Season Two’s Advanced Dungeons and Dragons was one of the best Community episodes ever. It was a perfect melding of form and theme. The episode’s gimmick was telling the entire story through a Dungeons and Dragons game. It was scored and narrated a la Lord of The Rings. But what made it perfect was its reflection of the shifting group dynamic. The episode saw the show’s highest stakes ever: convincing a character to not commit suicide. It also transitioned Pierce from nuisance to full-on villain. All of this high-stakes drama lent itself to the high-fantasy tone the show adopted.
Now apparently this show pissed off the studio, and show creator Dan Harmon was very satisfied when it became a major fan favourite. So he decided to do another, mainly as an extension of his adversarial relationship with his bosses. This is how we got Advanced Advanced Dungeons and Dragons. It didn’t work as well as one would hope.
The series has returned to previous concepts before – the paintball episodes being the primary example – and it has worked well. This episode’s problem is its complete lack of depth. It’s a rare episode of Community that isn’t committed to larger character themes, and unfortunately one can’t help but compare this episode’s fluff with the first D&D episode, which is so fantastic.
The group decides to play D&D with Hickey in order to help him reconnect with his son, who’s a big fan of the game. Hickey is less worried about his son and more worried about seeing his grandson. This all feels really insignificant. We don’t know Hickey that well, and we’ve never met his son (played by guest star David Cross). None of the characters we know have any real stakes in the matter. Even Jeff, the group’s resident source of daddy issues, doesn’t seem that involved.
David Cross’s character does suss out the group’s intentions pretty quickly, mixing up the character cards and sabotaging their plans. This is pretty funny, and it effectively divides the group. Some end up helping Hickey, others help David Cross. This effectively provides some conflict, and the characters’ commitment to the theme finally makes sense. There’s a big difference between being into D&D and building a tank out of school supplies. Watching Hickey’s transition from hesitant to committed actually works well. (“I’ll imaginary sleep when I’m imaginary dead.”)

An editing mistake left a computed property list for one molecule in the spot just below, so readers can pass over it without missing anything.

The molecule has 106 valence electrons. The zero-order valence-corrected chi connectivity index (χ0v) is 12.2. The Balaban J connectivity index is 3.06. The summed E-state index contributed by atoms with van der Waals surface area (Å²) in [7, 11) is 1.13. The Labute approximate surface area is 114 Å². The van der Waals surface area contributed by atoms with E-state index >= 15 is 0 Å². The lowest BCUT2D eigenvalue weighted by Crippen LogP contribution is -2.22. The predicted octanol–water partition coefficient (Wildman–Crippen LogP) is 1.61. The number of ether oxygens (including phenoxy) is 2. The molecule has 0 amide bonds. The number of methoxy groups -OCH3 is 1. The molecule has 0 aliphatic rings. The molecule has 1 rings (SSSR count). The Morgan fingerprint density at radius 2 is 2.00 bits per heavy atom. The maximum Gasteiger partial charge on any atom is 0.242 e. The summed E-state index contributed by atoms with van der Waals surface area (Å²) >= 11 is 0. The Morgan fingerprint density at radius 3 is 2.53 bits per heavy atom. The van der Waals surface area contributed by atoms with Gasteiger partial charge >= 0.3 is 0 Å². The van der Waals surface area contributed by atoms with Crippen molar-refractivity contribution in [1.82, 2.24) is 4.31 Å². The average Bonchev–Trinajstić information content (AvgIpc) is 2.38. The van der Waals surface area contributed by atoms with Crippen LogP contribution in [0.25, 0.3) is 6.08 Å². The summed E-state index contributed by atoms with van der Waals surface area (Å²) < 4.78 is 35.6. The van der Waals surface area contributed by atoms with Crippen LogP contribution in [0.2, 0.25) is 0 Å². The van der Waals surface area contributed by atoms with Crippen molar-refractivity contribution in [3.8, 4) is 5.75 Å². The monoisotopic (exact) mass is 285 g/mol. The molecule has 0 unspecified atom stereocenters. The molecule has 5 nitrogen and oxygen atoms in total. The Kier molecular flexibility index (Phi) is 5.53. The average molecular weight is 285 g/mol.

The Dean (so glad he’s showing up again) gets a nice little sub-plot where he gets too into being Jeff’s son (in the game; his name is Joseph Gordon Diehard). He composes long letters to Jeff and gets a classy masturbation joke. There are a couple of funny Hobbit jokes, including a funny song and an eagle-related burn: “The sky spiders have flown you as far as their complex religion allows.”
Joe Russo, one of the directors working on Captain America: The Winter Soldier, directed this episode. Given that the fight scenes consist of the characters describing themselves fighting hobgoblins (“Go find a name that’s not just another creature’s name plus ‘hob’!”), Russo’s touches provided some much needed excitement.
One light episode isn’t necessarily a bad thing. Dan Harmon said this was a hard episode to write, and he wasn’t confident of its quality. This season seems to be struggling with welding theme to gimmick more than any other Harmon-run season. Even Harmon’s other current show, Rick and Morty, does a much better job of keeping strong character work at the core. Here’s hoping the last stretch of this season improves or, at least, maintains some consistency.